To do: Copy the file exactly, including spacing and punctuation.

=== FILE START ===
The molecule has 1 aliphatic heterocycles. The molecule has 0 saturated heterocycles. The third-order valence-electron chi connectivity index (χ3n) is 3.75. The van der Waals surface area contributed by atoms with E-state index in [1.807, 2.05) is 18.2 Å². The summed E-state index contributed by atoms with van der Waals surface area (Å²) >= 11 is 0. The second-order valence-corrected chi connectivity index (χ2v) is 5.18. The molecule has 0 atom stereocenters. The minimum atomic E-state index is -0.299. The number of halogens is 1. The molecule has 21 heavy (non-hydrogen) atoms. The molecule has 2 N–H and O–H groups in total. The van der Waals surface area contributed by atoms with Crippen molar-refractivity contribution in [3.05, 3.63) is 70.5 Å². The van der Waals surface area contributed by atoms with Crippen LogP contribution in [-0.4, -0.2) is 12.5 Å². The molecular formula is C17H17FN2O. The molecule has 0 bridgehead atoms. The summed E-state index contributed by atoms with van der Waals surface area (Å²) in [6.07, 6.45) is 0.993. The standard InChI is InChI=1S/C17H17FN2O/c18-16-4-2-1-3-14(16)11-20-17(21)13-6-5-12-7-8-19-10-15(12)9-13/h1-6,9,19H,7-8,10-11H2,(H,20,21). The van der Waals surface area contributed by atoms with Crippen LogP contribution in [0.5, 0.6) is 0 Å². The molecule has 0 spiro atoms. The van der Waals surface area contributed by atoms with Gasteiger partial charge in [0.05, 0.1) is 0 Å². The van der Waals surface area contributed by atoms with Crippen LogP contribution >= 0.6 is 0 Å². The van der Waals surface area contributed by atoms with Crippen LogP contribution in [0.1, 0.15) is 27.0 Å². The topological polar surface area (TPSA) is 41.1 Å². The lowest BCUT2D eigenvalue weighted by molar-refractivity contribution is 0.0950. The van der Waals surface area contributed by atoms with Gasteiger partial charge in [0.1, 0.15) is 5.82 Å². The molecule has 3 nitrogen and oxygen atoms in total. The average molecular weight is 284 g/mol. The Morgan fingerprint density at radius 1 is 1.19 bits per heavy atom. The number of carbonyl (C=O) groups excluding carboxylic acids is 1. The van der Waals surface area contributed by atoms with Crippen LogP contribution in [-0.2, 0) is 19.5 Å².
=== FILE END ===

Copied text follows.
The molecule has 1 aliphatic heterocycles. The molecule has 0 saturated heterocycles. The third-order valence-electron chi connectivity index (χ3n) is 3.75. The van der Waals surface area contributed by atoms with E-state index in [1.807, 2.05) is 18.2 Å². The summed E-state index contributed by atoms with van der Waals surface area (Å²) >= 11 is 0. The second-order valence-corrected chi connectivity index (χ2v) is 5.18. The molecule has 0 atom stereocenters. The minimum atomic E-state index is -0.299. The number of halogens is 1. The molecule has 21 heavy (non-hydrogen) atoms. The molecule has 2 N–H and O–H groups in total. The van der Waals surface area contributed by atoms with Crippen molar-refractivity contribution in [3.05, 3.63) is 70.5 Å². The van der Waals surface area contributed by atoms with Crippen LogP contribution in [-0.4, -0.2) is 12.5 Å². The molecular formula is C17H17FN2O. The molecule has 0 bridgehead atoms. The summed E-state index contributed by atoms with van der Waals surface area (Å²) in [6.07, 6.45) is 0.993. The standard InChI is InChI=1S/C17H17FN2O/c18-16-4-2-1-3-14(16)11-20-17(21)13-6-5-12-7-8-19-10-15(12)9-13/h1-6,9,19H,7-8,10-11H2,(H,20,21). The van der Waals surface area contributed by atoms with Crippen LogP contribution in [0.5, 0.6) is 0 Å². The molecule has 0 spiro atoms. The van der Waals surface area contributed by atoms with Gasteiger partial charge in [0.05, 0.1) is 0 Å². The van der Waals surface area contributed by atoms with Crippen LogP contribution >= 0.6 is 0 Å². The van der Waals surface area contributed by atoms with Crippen LogP contribution in [0.1, 0.15) is 27.0 Å². The topological polar surface area (TPSA) is 41.1 Å². The lowest BCUT2D eigenvalue weighted by molar-refractivity contribution is 0.0950. The van der Waals surface area contributed by atoms with Gasteiger partial charge in [0.1, 0.15) is 5.82 Å². The molecule has 3 nitrogen and oxygen atoms in total. The average molecular weight is 284 g/mol. The Morgan fingerprint density at radius 1 is 1.19 bits per heavy atom. The number of carbonyl (C=O) groups excluding carboxylic acids is 1. The van der Waals surface area contributed by atoms with Crippen LogP contribution in [-0.2, 0) is 19.5 Å².